Original Booby Gannet print by John James Audubon
The museum, house and grounds were beautiful, however it’s interesting to note this was not John James Audubon’s house. In fact he didn’t even live in Key West!

Being amateur birders, we were happy to bring home a pocket-sized book of all 435 of Audubon’s pictures, especially since it meets the trailer criteria of fulfilling 2 purposes: being both an art book and a species reference guide.

The Key West Aquarium, though small, is a mainstay of Key West, having been established in 1935.  We actually loved it for the variety of animals they had including sharks in an open ocean enclosure, large sea turtles recuperating from injuries, alligators, stingrays and so many fish.

Baby alligators just hanging out at the Key West Aquarium

The highlight however was seeing their octopus actually feed on some live shrimp – such an otherworldly creature with his skin flashing different colours and his body forming a dome from above as he engulfs his prey.

Ocean Adventures

The Florida Keys gave us access to the ocean and we made good on this: We took our little canoe out on the shallow bay waters at Long Key and along the canals near Sombrero Beach marvelling at the beautiful canal front homes.

Beautiful Sombrero Beach in Marathon, FL. Parking was free, and we were able to launch our canoe

Sombrero Beach is a lovely, public beach mid-Keys at MM50 (Mile Marker 50) with free parking and is entirely dog-friendly! A great place for swimming and we even tried a little snorkeling in the clear waters.

Canoeing in the canals by Sombrero Beach. These canals are like streets made of water for the houses that line them

We also got out on a fishing charter though Robbie’s Marina at MM77 one day with James catching 3 fish we cooked up for a tasty dinner that evening. 

James doesn’t fish, but he caught 3 fish on our boat tour
We loved the colour of the waters here. What a beautiful day for a cruise!

Our travels along the Overseas Highway crossed our path with an iguana who had been hit by a car but was still very much alive in the middle of a lane as cars flew over it.  We picked him up with a small blanket and whisked him over to the Florida Keys Wild Bird Centre Bird Emergency Clinic where they will accept any local injured wildlife.  The prognosis was good as his jaw wasn’t broken and his external injuries appeared minor.

We picked this iguana up off the Overseas Highway yesterday – he had been hit by a car and was bleeding and stunned. We brought him to the Wild Bird Rehabilitation Centre where vet tech Kayla said his wounds appeared superficial and his prognosis was good. Yay! After he recovers, they will release him in their sanctuary. 🙂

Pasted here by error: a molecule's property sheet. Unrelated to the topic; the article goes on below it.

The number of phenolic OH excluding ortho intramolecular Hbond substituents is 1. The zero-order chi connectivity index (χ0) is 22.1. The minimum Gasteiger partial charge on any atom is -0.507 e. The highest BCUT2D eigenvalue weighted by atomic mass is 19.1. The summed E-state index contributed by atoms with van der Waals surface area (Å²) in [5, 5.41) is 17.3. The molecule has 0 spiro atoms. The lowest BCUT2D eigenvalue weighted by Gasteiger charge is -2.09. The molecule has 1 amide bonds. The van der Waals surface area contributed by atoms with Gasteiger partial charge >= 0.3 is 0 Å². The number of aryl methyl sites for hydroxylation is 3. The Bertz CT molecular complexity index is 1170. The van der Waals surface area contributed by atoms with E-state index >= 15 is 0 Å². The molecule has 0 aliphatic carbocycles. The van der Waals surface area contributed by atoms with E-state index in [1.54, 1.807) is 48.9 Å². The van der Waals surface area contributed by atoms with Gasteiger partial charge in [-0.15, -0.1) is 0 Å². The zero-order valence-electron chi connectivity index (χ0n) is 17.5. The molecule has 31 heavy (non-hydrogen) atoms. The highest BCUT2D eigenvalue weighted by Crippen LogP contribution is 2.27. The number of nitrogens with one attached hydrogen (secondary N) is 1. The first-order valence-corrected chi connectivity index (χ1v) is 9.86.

Unfortunately, we learned on a subsequent visit to the bird sanctuary that he succumbed to his injuries the second evening.  At least we gave him a chance and he didn’t have to die on the road…

We had A LOT of key lime pie! Our favourite was the chocolate covered key lime pie served on a popsicle stick atop a paper plate from the Blue Gecko in Key West.

While we didn’t eat out much, we did eat a lot of Key Lime Pie!  My favorite was the chocolate dipped frozen on a stick from the Blue Gecko in Key West.  I had that one 3 times!  Hey, when in Rome…

More Photos

There was so much to see here!

 

A beautiful snowy egret
A great white heron is actually a white morph of the great blue heron that occurs only in the Florida Keys. Neat!
We’re those nerds that actually read the plaques and go to museums. Mangroves are able to thrive in saltwater by excreting salt through their leaves. Very cool.
Golden orb spiders are common in the Florida Keys.
Had to do the kissing pose at the Key West Museum of Art and History

Bonus Music Video! Recorded at Sombrero Beach

2 thoughts on “Florida Keys

  1. I’m so sad that the iguana didn’t make it 🙁 At least he didn’t die alone. Chocolate covered key lime pie sounds AMAZING!
    Sounds like using the “excuse” that you’re Canadian works for a lot of things 😉

  2. Hey Jenn, it is so good! The pie is sweet and tart and the chocolate is … chocolately. The whole thing is frozen, but not rock hard, so it’s easy to eat. I think you would like it! Well, minus the lactose, but you could always have a bite!

    -James